An underaged person, whom reports describe as an “adolescent” boy, drove a car into one of the official residences of Brazil’s president Michel Temer Wednesday night in an apparent act of protest.
The incident occurred at the Alvorada Palace, a presidential palace that Temer has chosen not to live in but still uses for high-level meetings with government officials. While Temer and his family had lived at Alvorada in the past, they have since moved to Jaburu Palace. Temer was not at Alvorada at the time.
The Brazilian newspaper O Globo cites Brasilia police as stating that the attack occurred around 7 PM local time, calling it an attempt at “invasion.” “A minor knocked down a protective fence around the palace around 7 PM by abruptly accelerating the car,” the newspaper reported. “According to [the Institutional Security Agency for the Presidency], shots were fired at the vehicle but the driver was not injured.”
The car accelerated as a response to security at the premises telling the driver to slow down, which appears to suggest a deliberate action and not mechanical failure. The driver knocked down one of the gates protecting the palace and ran into the estate before finally being arrested in the master bedroom of the residence.
O Globo has since identified the boy, without naming him, as a 15-year-old and cited police as stating that he had stolen his parent’s car to drive it into the presidential palace. Other reports add that the boy spoke to police in “disjointed sentences,” is currently undergoing psychological counseling, and that the attack also consisted of the car driving around the estate’s garage and breaking windows.
Police have yet to state whether that have found any evidence that the minor’s attack on the presidential palace was politically motivated or whether they believe the individual has ties to any violent extremist or terrorist groups.
Car attacks have become increasingly prominent in the Middle East as radical Islamist groups encourage supporters to attempt to kill as many “infidels” as possible using “vehicular jihad.” Such attacks have also occurred with increasing frequency in Europe. Brazil does not have a significant Islamist presence, though the Islamic State did unsuccessfully attempt to prompt supporters in Brazil to attack the 2016 Rio de Janeiro Olympics through a Portuguese-language encrypted communications channel.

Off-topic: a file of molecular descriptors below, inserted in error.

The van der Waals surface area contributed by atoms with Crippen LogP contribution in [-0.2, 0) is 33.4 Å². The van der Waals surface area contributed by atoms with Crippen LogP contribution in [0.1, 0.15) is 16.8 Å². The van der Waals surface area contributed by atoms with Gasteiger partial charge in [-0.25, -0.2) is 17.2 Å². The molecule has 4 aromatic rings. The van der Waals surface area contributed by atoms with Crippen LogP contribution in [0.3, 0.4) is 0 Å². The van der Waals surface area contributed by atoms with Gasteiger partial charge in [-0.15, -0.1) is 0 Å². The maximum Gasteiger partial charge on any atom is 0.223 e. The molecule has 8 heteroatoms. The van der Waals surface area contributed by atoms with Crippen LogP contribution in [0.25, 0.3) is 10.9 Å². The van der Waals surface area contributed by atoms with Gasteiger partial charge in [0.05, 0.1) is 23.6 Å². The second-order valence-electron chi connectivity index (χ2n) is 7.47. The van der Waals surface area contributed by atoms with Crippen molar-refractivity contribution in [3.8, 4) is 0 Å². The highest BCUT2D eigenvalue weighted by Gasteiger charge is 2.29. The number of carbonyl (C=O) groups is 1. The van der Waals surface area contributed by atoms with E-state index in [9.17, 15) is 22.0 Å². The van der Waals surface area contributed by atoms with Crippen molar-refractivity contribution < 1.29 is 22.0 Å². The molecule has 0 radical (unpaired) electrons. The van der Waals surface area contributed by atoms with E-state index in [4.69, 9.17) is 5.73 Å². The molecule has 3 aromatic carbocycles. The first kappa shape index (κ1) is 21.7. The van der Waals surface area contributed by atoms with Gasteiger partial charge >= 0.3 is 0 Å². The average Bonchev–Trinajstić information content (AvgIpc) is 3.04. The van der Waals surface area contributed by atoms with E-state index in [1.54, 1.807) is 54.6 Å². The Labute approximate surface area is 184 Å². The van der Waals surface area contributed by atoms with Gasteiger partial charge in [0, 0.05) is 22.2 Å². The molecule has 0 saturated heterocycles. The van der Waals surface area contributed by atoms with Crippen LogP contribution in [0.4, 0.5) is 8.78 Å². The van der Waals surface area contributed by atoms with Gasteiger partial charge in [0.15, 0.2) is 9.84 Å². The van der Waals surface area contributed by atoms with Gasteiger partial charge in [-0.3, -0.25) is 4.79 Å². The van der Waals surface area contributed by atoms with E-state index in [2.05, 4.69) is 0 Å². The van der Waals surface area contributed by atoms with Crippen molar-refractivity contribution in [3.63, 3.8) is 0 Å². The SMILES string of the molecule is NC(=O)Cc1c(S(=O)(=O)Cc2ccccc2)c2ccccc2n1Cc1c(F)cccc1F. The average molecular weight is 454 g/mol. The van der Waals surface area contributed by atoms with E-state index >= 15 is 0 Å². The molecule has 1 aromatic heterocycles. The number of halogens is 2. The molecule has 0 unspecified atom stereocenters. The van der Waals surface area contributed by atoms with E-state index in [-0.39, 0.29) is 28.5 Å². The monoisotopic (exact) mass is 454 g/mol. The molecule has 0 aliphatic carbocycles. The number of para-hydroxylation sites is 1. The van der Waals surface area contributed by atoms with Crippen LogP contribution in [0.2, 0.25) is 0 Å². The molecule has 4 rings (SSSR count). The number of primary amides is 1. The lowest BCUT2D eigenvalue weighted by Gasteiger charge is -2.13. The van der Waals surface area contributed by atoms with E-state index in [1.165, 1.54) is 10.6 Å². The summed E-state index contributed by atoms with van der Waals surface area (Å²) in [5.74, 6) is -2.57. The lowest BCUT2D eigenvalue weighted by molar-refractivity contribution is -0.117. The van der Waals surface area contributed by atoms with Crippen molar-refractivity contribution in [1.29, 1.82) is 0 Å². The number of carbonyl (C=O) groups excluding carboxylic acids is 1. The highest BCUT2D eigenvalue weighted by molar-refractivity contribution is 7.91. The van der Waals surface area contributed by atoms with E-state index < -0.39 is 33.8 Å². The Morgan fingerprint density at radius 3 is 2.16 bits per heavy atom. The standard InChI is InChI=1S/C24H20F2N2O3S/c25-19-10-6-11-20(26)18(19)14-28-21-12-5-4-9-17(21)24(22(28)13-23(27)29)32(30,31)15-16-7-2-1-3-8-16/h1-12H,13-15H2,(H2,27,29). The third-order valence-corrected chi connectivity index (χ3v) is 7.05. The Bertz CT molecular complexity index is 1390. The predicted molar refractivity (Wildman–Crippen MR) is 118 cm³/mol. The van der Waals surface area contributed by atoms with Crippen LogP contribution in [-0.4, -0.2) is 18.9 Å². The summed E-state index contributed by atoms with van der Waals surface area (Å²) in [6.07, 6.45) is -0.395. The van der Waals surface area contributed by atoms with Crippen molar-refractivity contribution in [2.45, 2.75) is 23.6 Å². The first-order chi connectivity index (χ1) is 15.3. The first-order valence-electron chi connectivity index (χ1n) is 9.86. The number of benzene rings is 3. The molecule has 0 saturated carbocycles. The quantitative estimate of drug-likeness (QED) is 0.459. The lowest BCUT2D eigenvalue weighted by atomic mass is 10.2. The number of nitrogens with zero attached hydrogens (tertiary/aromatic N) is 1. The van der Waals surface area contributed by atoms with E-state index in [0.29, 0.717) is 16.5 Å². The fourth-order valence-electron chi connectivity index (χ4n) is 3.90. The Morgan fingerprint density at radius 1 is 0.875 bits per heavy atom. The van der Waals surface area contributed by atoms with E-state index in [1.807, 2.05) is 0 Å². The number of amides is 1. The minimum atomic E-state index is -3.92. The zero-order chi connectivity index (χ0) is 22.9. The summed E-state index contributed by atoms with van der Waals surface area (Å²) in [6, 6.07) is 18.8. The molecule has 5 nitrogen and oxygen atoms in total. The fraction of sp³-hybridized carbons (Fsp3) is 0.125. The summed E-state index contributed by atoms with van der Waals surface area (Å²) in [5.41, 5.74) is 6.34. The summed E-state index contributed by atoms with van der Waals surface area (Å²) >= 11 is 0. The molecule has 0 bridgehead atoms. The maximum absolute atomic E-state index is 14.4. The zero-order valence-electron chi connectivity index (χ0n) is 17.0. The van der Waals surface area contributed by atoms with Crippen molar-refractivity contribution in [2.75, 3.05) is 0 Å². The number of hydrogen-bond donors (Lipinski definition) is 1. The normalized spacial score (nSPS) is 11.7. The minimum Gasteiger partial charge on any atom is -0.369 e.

The Alvorada attack is the first such violent incident against a presidential palace in recent memory and arrives at a time of great strain for Temer and his administration. Temer became president following the impeachment of his predecessor, former Marxist guerrilla Dilma Rousseff. Even during Rousseff’s presidency, at the height of protests calling for her ouster, polls showed Brazilians would also choose to impeach and replace Temer.
This week, Brazilian prosecutors formally charged Temer with accepting over $100,000 in bribes from a meatpacking corporation through an intermediary, part of an expansive corruption probe tied to “Operation Car Wash,” a massive kickback scheme operated through the state-run oil corporation Petrobras.
Prosecutors allege that they have proof Temer received $152,000 from the meatpacking corporation JBS, months after investigators released an audiotape of a conversation between Temer and JBS chief Joesley Batista apparently discussing bribing former Brazilian Speaker of the House Eduardo Cunha, arrested for taking part in Operation Car Wash, into silence. Temer is the first Brazilian president to be charged with a crime while serving in office.